Playing politics

By PAT WATSON

A defining feature of Barack Obama’s first State of the Union address last week was his call for a bi-partisan truce in managing the important issues currently burdening the United States – primarily health care reform and government spending to create jobs. There has been so much scurrilous commentary thrown into the ether since Obama became the first Black person to be elected U.S. president that one has to wonder what is really at play. How much of the acrimony that now passes as political positioning is taking advantage of people’s fear of change and how much is linked to Obama’s skin colour?

Change in a society as complex as America’s, especially such monumental change as the Obama Administration is trying to implement with health care reform, would be hard won. Inevitably, reactionary forces are working overtime to resist the change Obama promised during his presidential campaign. Besides, while popular abroad, Obama did not win a landslide victory at home where there is still an uneasy existence among Blacks and Whites. Moreover, colour lines can be drawn through both main political parties, the Democrats and Republicans.

Our interest in what the American president had to say in his address is very much because our economies are so tightly integrated. Canada’s export economy is very reliant on the U.S. market so we are of necessity concerned about the still fragile state of the U.S. economy. At the same time, the cynical strategizing of our government, especially our Prime Minister, seems to go hand in hand with the essence of the corrosive tactics of the political combatants to the south.

Not that he claims to pay much attention to it, but Obama’s initial approval rating has fallen significantly, and he has even been criticized by supporters for being too conciliatory, especially since he seems to be the only one who is. The Republicans have shown time and again that they are not interested in working with this President. And now that the Democrats seem to be “running for the hills”, as Obama has said, the President’s job is going to be that much more difficult.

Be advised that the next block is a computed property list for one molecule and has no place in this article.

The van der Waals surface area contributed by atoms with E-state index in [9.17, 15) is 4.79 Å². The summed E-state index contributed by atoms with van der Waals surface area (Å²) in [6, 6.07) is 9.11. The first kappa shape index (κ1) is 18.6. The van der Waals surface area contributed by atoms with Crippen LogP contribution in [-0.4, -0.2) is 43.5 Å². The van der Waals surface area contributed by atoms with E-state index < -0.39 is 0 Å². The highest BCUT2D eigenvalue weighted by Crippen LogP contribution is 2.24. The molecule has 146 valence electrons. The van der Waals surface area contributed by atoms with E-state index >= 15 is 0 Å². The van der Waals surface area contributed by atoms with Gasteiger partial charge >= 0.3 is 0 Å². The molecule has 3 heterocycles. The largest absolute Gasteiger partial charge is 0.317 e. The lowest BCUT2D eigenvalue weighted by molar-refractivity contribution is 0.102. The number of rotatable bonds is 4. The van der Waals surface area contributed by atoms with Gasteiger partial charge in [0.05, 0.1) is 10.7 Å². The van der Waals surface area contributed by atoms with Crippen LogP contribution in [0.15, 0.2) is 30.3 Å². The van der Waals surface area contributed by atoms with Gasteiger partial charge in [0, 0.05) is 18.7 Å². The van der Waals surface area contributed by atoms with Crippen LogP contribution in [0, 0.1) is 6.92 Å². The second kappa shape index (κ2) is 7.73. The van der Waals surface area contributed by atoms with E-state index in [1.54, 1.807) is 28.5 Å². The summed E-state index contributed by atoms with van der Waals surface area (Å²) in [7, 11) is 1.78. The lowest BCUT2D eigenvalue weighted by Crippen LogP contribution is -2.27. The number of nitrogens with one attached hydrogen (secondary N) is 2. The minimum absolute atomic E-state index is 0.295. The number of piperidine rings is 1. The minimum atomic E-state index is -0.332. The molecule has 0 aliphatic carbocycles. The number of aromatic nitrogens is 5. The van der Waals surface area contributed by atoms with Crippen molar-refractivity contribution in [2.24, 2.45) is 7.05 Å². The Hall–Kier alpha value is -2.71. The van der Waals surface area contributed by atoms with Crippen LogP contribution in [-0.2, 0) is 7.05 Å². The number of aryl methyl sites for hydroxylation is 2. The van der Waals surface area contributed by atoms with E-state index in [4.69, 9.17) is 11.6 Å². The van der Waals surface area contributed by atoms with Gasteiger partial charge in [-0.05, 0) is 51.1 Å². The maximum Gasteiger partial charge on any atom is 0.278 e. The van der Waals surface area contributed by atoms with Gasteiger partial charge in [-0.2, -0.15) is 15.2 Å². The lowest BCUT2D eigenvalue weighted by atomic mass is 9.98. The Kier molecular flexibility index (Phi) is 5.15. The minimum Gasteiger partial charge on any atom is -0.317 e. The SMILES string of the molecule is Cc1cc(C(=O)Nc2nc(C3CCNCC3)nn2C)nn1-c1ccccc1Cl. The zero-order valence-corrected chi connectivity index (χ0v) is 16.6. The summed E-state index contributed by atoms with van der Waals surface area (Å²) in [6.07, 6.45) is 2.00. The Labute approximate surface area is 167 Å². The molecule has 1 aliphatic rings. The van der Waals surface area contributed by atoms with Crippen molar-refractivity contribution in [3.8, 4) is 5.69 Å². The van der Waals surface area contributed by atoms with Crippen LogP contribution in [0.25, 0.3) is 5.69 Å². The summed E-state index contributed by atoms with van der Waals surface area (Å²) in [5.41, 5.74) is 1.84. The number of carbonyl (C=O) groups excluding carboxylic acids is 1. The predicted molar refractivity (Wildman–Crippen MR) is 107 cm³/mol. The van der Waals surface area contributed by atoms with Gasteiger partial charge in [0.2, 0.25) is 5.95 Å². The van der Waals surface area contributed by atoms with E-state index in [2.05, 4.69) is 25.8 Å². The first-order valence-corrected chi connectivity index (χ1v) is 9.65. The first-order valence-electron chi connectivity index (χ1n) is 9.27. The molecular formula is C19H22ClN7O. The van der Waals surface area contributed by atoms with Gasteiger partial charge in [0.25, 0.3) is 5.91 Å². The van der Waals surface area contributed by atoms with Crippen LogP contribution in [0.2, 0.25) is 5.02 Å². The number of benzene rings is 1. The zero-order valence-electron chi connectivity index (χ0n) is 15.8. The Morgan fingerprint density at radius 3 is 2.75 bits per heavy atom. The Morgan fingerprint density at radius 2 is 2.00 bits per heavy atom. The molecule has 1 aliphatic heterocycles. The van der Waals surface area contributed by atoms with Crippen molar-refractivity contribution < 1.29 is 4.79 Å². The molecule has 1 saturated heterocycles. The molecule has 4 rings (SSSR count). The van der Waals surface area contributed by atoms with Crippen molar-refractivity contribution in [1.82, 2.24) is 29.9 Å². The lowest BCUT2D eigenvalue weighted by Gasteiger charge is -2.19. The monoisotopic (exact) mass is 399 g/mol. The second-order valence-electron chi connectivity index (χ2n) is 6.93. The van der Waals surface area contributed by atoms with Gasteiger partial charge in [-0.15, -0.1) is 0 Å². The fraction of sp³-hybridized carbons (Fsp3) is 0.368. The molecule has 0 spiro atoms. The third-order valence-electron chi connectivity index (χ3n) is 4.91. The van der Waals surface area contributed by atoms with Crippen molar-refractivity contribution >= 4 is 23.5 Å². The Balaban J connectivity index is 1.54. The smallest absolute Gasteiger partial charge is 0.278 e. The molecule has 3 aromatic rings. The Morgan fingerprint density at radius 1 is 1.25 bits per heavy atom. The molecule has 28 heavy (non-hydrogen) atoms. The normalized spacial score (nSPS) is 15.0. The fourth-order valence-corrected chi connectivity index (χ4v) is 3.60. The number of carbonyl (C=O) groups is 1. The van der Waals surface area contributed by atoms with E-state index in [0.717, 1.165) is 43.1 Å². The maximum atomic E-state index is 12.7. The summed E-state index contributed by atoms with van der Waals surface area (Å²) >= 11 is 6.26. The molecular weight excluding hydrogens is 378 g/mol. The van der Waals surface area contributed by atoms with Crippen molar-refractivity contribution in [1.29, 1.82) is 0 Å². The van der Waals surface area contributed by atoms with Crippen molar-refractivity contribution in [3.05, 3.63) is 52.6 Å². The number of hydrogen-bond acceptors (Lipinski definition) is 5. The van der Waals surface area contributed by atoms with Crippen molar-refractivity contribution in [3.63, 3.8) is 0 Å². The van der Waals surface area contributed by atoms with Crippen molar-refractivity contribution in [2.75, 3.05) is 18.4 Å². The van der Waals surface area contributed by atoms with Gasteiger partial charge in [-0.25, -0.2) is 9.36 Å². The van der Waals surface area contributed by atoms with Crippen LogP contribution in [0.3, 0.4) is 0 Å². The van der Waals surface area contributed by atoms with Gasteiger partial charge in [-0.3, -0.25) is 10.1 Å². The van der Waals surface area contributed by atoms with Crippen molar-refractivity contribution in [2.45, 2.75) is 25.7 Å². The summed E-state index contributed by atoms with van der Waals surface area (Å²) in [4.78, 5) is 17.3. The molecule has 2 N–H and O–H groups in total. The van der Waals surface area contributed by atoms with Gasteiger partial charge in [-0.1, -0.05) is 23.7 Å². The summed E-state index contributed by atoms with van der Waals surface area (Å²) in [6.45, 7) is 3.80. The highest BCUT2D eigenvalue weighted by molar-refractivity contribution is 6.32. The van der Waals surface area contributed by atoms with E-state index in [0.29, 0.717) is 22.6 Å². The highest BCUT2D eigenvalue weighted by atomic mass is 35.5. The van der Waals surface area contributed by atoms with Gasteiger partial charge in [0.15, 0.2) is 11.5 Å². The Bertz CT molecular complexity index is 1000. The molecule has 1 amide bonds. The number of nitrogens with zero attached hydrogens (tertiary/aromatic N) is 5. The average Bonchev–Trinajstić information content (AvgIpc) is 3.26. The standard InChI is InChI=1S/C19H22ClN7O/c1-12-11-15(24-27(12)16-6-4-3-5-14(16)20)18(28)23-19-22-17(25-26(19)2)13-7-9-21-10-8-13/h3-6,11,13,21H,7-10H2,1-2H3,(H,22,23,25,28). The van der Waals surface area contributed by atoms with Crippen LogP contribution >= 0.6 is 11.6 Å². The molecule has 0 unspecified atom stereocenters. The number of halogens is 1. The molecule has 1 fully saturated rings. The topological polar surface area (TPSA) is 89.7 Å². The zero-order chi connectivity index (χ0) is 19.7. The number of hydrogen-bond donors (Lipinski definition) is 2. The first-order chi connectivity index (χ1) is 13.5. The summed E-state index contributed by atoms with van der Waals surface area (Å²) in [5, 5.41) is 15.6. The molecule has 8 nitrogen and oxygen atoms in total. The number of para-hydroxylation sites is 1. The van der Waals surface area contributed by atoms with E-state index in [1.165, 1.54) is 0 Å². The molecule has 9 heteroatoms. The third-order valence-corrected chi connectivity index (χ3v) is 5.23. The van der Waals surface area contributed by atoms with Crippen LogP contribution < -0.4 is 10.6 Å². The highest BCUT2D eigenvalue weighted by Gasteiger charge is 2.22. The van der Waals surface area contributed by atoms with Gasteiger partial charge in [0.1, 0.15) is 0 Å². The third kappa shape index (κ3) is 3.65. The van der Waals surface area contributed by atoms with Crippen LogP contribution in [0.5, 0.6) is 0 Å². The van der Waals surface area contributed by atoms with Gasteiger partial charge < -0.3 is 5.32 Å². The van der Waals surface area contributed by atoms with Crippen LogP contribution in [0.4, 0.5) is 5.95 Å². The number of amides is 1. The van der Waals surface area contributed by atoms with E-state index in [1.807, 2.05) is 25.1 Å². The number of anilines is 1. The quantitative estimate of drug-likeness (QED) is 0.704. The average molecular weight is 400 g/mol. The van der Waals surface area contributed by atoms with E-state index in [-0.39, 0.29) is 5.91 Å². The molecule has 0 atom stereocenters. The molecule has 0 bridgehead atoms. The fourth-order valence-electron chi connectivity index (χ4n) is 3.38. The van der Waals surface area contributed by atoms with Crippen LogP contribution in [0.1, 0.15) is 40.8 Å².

He faces an electorate that is impatient, not caring to connect high unemployment today to the past administration. Americans do not want to hear that it was the policies of the George W. Bush administration, including two very expensive wars, which have put them in the critical economic bind in which they now find themselves. They are only interested in how the current Administration will get them out of it and have them working again.

The modern era of low-blow politics first surfaced during the Richard Nixon administration of the early 1970s, and brought the word ‘Watergate’ into the political lexicon. It eventually brought Nixon down.

It hit another low when the polarizing power couple Bill and Hillary Clinton entered the White House. In their unrelenting efforts to defeat him, Republicans excoriated Bill Clinton as they sought to impeach him during his second term. Yet, his popularity soared. Now, in a country that fought a cold war against communism, Obama is being labeled a socialist.

Despite all this, in his first State of the Union address, Obama took the high ground. He said Americans are “tired of the partisanship and the shouting and the pettiness. They know we can’t afford it, not now.”

He could well have been speaking to our own governing and opposition parties when he said, “What… people hope – what they deserve – is for all of us… to work through our differences, to overcome the numbing weight of our politics, for while the people who sent us here have different backgrounds, different stories, different beliefs, the anxieties they face are the same, the aspirations they hold are shared – a job that pays the bills, a chance to get ahead (and) the ability to give their children a better life.”

Precisely.

Playing politics might be unavoidable, but when it appears more important to our leaders than national priorities, we are all in serious trouble.

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